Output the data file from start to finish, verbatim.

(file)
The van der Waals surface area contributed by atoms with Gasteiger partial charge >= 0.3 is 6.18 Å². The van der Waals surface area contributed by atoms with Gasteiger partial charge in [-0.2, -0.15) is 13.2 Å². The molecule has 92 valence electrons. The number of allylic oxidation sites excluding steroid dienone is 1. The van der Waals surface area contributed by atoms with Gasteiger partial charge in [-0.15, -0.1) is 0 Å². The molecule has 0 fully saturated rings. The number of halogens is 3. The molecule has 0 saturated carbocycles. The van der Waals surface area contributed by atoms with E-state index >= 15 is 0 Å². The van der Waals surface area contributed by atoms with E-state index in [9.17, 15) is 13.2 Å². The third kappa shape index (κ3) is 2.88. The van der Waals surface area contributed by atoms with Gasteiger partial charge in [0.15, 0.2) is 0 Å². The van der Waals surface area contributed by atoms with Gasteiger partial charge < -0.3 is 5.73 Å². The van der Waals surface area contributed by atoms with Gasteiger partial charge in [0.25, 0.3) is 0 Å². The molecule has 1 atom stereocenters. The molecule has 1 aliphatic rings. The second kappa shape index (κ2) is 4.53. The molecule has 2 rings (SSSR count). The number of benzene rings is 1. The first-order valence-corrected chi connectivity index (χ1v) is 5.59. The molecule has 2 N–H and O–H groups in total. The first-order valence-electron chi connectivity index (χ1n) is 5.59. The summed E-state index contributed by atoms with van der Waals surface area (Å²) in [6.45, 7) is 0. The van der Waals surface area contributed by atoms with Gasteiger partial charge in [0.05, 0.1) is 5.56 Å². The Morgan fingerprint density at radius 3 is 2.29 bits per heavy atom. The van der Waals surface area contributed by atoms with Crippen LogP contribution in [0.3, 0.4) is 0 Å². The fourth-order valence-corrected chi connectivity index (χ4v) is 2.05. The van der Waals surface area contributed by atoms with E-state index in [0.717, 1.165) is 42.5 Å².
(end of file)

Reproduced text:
The van der Waals surface area contributed by atoms with Gasteiger partial charge >= 0.3 is 6.18 Å². The van der Waals surface area contributed by atoms with Gasteiger partial charge in [-0.2, -0.15) is 13.2 Å². The molecule has 92 valence electrons. The number of allylic oxidation sites excluding steroid dienone is 1. The van der Waals surface area contributed by atoms with Gasteiger partial charge in [-0.15, -0.1) is 0 Å². The molecule has 0 fully saturated rings. The number of halogens is 3. The molecule has 0 saturated carbocycles. The van der Waals surface area contributed by atoms with E-state index >= 15 is 0 Å². The van der Waals surface area contributed by atoms with E-state index in [9.17, 15) is 13.2 Å². The third kappa shape index (κ3) is 2.88. The van der Waals surface area contributed by atoms with Gasteiger partial charge in [0.15, 0.2) is 0 Å². The van der Waals surface area contributed by atoms with Gasteiger partial charge < -0.3 is 5.73 Å². The van der Waals surface area contributed by atoms with Gasteiger partial charge in [0.25, 0.3) is 0 Å². The molecule has 1 atom stereocenters. The molecule has 1 aliphatic rings. The second kappa shape index (κ2) is 4.53. The molecule has 2 rings (SSSR count). The number of benzene rings is 1. The first-order valence-corrected chi connectivity index (χ1v) is 5.59. The molecule has 2 N–H and O–H groups in total. The first-order valence-electron chi connectivity index (χ1n) is 5.59. The summed E-state index contributed by atoms with van der Waals surface area (Å²) in [6.45, 7) is 0. The van der Waals surface area contributed by atoms with Gasteiger partial charge in [0.05, 0.1) is 5.56 Å². The Morgan fingerprint density at radius 3 is 2.29 bits per heavy atom. The van der Waals surface area contributed by atoms with Crippen LogP contribution in [0.3, 0.4) is 0 Å². The fourth-order valence-corrected chi connectivity index (χ4v) is 2.05. The van der Waals surface area contributed by atoms with E-state index in [0.717, 1.165) is 42.5 Å².